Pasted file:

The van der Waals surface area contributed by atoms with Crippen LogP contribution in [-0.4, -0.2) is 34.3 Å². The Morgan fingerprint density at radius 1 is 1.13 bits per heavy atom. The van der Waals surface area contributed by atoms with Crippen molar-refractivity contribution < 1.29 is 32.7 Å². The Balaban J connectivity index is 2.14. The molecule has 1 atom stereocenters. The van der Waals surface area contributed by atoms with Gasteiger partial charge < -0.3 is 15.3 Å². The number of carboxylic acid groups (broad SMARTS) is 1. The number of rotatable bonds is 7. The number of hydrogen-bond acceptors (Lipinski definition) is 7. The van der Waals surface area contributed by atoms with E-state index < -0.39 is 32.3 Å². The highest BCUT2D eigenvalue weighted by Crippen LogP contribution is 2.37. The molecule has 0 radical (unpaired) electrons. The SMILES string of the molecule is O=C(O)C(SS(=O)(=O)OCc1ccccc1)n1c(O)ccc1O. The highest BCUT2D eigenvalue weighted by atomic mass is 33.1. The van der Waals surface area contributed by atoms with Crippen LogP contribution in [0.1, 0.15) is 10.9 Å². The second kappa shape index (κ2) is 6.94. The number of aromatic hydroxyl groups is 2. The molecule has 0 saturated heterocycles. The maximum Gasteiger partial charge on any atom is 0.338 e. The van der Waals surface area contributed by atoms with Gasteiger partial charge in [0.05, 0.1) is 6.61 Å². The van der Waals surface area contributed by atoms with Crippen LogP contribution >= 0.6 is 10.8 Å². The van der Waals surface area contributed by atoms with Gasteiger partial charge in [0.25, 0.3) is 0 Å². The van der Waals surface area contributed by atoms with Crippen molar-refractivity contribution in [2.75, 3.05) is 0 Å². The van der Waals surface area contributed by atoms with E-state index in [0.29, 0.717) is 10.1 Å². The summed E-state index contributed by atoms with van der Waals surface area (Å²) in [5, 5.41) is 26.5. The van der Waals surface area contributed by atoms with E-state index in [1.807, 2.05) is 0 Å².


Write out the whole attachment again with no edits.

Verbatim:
The van der Waals surface area contributed by atoms with Crippen LogP contribution in [-0.4, -0.2) is 34.3 Å². The Morgan fingerprint density at radius 1 is 1.13 bits per heavy atom. The van der Waals surface area contributed by atoms with Crippen molar-refractivity contribution < 1.29 is 32.7 Å². The Balaban J connectivity index is 2.14. The molecule has 1 atom stereocenters. The van der Waals surface area contributed by atoms with Gasteiger partial charge < -0.3 is 15.3 Å². The number of carboxylic acid groups (broad SMARTS) is 1. The number of rotatable bonds is 7. The number of hydrogen-bond acceptors (Lipinski definition) is 7. The van der Waals surface area contributed by atoms with E-state index < -0.39 is 32.3 Å². The highest BCUT2D eigenvalue weighted by Crippen LogP contribution is 2.37. The molecule has 0 radical (unpaired) electrons. The SMILES string of the molecule is O=C(O)C(SS(=O)(=O)OCc1ccccc1)n1c(O)ccc1O. The highest BCUT2D eigenvalue weighted by atomic mass is 33.1. The van der Waals surface area contributed by atoms with Crippen LogP contribution in [0.1, 0.15) is 10.9 Å². The second kappa shape index (κ2) is 6.94. The number of aromatic hydroxyl groups is 2. The molecule has 0 saturated heterocycles. The maximum Gasteiger partial charge on any atom is 0.338 e. The van der Waals surface area contributed by atoms with Gasteiger partial charge in [0.05, 0.1) is 6.61 Å². The van der Waals surface area contributed by atoms with Crippen LogP contribution >= 0.6 is 10.8 Å². The van der Waals surface area contributed by atoms with Gasteiger partial charge in [0.25, 0.3) is 0 Å². The van der Waals surface area contributed by atoms with Crippen molar-refractivity contribution in [2.75, 3.05) is 0 Å². The van der Waals surface area contributed by atoms with E-state index in [0.29, 0.717) is 10.1 Å². The summed E-state index contributed by atoms with van der Waals surface area (Å²) in [5, 5.41) is 26.5. The van der Waals surface area contributed by atoms with E-state index in [1.807, 2.05) is 0 Å².